Talking with Giles Davies

Giles Davies is a fright. Well known for his Shakespearean roles, he’s also carved out a niche – with a large, blood-stained knife, no doubt – as Jobsite’s go-to ghoul. He’s chilled audiences in Dr. Jekyll and Mr. Hyde and Dracula. Next, he’ll play the titular doctor in Frankenstein who discovers, as most parents do, that creating life is just the beginning of his troubles.

How did you get started in the business?

I grew up watching my Mum on stage and was acting by the time I was 5.

What’s always in your refrigerator?

Broccoli and blueberries.

Paul J. Potenza and Giles Davies in Jobsite Theater’s FRANKENSTEIN, opening Oct. 18. (Photo: Stage Photography of Tampa)

Chris Evans, Chris Hemsworth, Chris Pine or Chris Pratt?

Can’t say I have a preference, but I’ve enjoyed watching the Marvel movies.

What is your worst quality?

My fiery temper, which I endeavor to keep to myself.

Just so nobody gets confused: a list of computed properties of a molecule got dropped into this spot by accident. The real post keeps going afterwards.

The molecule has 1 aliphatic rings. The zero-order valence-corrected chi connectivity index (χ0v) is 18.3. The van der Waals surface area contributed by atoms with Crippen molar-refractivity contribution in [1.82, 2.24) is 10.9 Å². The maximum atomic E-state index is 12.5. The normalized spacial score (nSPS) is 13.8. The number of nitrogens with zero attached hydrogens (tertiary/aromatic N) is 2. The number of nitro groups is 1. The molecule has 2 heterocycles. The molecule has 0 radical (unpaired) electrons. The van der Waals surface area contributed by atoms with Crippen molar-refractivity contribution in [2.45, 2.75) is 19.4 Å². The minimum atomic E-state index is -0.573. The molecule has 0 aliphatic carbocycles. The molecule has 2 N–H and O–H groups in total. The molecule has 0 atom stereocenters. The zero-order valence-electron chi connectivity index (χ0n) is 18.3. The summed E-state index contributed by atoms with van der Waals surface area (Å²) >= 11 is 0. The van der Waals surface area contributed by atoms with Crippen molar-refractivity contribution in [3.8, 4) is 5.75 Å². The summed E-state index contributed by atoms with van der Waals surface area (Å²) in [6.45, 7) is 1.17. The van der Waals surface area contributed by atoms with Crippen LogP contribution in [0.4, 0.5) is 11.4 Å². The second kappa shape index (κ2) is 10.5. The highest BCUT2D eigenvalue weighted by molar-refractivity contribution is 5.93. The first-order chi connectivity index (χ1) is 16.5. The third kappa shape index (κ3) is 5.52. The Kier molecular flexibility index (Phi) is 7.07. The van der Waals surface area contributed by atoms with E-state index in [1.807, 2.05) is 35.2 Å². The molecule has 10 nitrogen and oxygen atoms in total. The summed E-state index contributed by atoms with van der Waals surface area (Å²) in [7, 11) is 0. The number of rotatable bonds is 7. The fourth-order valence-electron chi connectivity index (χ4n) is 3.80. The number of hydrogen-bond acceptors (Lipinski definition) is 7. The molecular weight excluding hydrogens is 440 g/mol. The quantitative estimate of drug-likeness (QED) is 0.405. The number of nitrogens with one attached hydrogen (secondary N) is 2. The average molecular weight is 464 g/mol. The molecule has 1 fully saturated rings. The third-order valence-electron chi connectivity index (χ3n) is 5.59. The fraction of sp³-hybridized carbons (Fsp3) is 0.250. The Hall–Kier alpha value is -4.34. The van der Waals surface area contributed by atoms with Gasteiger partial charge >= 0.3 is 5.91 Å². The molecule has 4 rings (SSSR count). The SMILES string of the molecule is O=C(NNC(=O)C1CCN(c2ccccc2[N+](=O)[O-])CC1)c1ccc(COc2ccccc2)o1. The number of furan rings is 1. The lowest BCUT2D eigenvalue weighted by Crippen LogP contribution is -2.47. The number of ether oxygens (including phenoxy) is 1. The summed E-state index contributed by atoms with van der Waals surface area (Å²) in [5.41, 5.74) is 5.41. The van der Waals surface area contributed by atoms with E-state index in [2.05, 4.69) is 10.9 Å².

What music is on your playlist?

I have eclectic tastes in music, although Pop is conspicuously missing.

Read any good books lately?

Sadly, no. Memorization and role-crafting fills that niche, leaving little room or time for passive enjoyment of the written word.

Giles Davies in Jobsite Theater’s 2022 production of DRACULA.

Cat person or dog person?

Not to denigrate my feline pals, but I have a definite soft spot for my canine cousins.

What’s the best advice you’ve ever gotten?

Saving for a rainy day reduces “slavery” on sunny ones.

What’s your “guilty pleasure” television show?

I usually go for movies, TV shows are too time consuming.

In the movie version of your life, who would play you?

Ummmm … Me? Johnny Depp, Robert Downey, Jr. or Gary Oldman if I was unavailable due to the fact that I was doing a play.

Who or what inspires you?

Currently, the people of Ukraine and those that support them. Habitually, humane behavior toward the natural world, and personally, the act of communing with an audience.

What do you consider your greatest successes – personally and professionally?

Living as a “traveler” for five years and managing to survive as a stage performer.

If you hadn’t chosen a career as an actor, what other career path do you think you’d have followed?

Marine biologist.

Comments are closed.

Up ↑